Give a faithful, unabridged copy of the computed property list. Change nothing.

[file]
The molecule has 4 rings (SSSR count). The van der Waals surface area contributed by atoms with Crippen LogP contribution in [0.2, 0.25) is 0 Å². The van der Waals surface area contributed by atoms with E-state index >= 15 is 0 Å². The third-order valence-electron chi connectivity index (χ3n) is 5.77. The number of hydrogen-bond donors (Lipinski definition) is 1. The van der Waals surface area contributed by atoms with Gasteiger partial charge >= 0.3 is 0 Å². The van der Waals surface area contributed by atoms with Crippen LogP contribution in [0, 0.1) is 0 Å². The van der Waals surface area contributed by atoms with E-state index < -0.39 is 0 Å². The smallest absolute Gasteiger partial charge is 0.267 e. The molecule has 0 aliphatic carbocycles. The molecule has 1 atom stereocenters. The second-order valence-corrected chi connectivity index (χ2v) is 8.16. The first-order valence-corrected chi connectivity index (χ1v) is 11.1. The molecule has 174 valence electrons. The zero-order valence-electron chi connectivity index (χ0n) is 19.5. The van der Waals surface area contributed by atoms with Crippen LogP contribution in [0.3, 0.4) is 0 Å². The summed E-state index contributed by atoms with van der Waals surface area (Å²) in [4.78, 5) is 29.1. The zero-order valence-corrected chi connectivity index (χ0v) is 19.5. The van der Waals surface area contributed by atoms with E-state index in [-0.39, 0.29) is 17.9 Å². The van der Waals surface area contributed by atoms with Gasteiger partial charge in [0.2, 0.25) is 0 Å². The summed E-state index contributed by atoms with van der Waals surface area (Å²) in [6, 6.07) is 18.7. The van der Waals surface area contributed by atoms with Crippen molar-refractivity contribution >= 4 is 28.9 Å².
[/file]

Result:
The molecule has 4 rings (SSSR count). The van der Waals surface area contributed by atoms with Crippen LogP contribution in [0.2, 0.25) is 0 Å². The van der Waals surface area contributed by atoms with E-state index >= 15 is 0 Å². The third-order valence-electron chi connectivity index (χ3n) is 5.77. The number of hydrogen-bond donors (Lipinski definition) is 1. The van der Waals surface area contributed by atoms with Gasteiger partial charge >= 0.3 is 0 Å². The van der Waals surface area contributed by atoms with Crippen LogP contribution in [0, 0.1) is 0 Å². The van der Waals surface area contributed by atoms with E-state index < -0.39 is 0 Å². The smallest absolute Gasteiger partial charge is 0.267 e. The molecule has 0 aliphatic carbocycles. The molecule has 1 atom stereocenters. The second-order valence-corrected chi connectivity index (χ2v) is 8.16. The first-order valence-corrected chi connectivity index (χ1v) is 11.1. The molecule has 174 valence electrons. The zero-order valence-electron chi connectivity index (χ0n) is 19.5. The van der Waals surface area contributed by atoms with Crippen LogP contribution in [0.3, 0.4) is 0 Å². The summed E-state index contributed by atoms with van der Waals surface area (Å²) in [4.78, 5) is 29.1. The zero-order valence-corrected chi connectivity index (χ0v) is 19.5. The van der Waals surface area contributed by atoms with E-state index in [-0.39, 0.29) is 17.9 Å². The van der Waals surface area contributed by atoms with Gasteiger partial charge in [0.2, 0.25) is 0 Å². The summed E-state index contributed by atoms with van der Waals surface area (Å²) in [6, 6.07) is 18.7. The van der Waals surface area contributed by atoms with Crippen molar-refractivity contribution >= 4 is 28.9 Å².